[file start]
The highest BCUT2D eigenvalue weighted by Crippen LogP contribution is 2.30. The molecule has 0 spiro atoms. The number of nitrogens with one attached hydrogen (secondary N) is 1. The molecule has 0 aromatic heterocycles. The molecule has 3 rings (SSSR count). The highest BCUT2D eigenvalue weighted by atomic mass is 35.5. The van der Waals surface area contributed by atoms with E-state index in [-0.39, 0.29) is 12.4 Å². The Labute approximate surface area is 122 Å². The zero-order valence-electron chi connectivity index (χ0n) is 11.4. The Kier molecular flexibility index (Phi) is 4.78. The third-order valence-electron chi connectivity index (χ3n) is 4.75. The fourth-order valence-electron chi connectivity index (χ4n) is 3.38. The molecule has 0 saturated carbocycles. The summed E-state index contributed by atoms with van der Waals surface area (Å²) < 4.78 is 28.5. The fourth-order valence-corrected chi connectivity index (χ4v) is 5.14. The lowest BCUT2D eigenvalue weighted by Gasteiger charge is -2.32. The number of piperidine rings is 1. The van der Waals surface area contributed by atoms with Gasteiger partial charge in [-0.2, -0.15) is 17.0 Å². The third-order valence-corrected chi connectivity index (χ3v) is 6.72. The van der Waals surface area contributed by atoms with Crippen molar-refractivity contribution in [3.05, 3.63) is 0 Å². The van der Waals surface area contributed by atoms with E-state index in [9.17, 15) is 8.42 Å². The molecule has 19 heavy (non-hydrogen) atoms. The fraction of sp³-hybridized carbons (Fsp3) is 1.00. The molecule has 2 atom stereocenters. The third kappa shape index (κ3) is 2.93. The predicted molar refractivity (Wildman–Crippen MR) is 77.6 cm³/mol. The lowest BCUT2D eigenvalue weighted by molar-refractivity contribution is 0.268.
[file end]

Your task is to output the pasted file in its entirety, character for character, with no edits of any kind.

The highest BCUT2D eigenvalue weighted by Crippen LogP contribution is 2.30. The molecule has 0 spiro atoms. The number of nitrogens with one attached hydrogen (secondary N) is 1. The molecule has 0 aromatic heterocycles. The molecule has 3 rings (SSSR count). The highest BCUT2D eigenvalue weighted by atomic mass is 35.5. The van der Waals surface area contributed by atoms with E-state index in [-0.39, 0.29) is 12.4 Å². The Labute approximate surface area is 122 Å². The zero-order valence-electron chi connectivity index (χ0n) is 11.4. The Kier molecular flexibility index (Phi) is 4.78. The third-order valence-electron chi connectivity index (χ3n) is 4.75. The fourth-order valence-electron chi connectivity index (χ4n) is 3.38. The molecule has 0 saturated carbocycles. The summed E-state index contributed by atoms with van der Waals surface area (Å²) < 4.78 is 28.5. The fourth-order valence-corrected chi connectivity index (χ4v) is 5.14. The lowest BCUT2D eigenvalue weighted by Gasteiger charge is -2.32. The number of piperidine rings is 1. The van der Waals surface area contributed by atoms with Gasteiger partial charge in [-0.2, -0.15) is 17.0 Å². The third-order valence-corrected chi connectivity index (χ3v) is 6.72. The van der Waals surface area contributed by atoms with Crippen molar-refractivity contribution in [3.05, 3.63) is 0 Å². The van der Waals surface area contributed by atoms with E-state index in [9.17, 15) is 8.42 Å². The molecule has 19 heavy (non-hydrogen) atoms. The fraction of sp³-hybridized carbons (Fsp3) is 1.00. The molecule has 2 atom stereocenters. The third kappa shape index (κ3) is 2.93. The predicted molar refractivity (Wildman–Crippen MR) is 77.6 cm³/mol. The lowest BCUT2D eigenvalue weighted by molar-refractivity contribution is 0.268.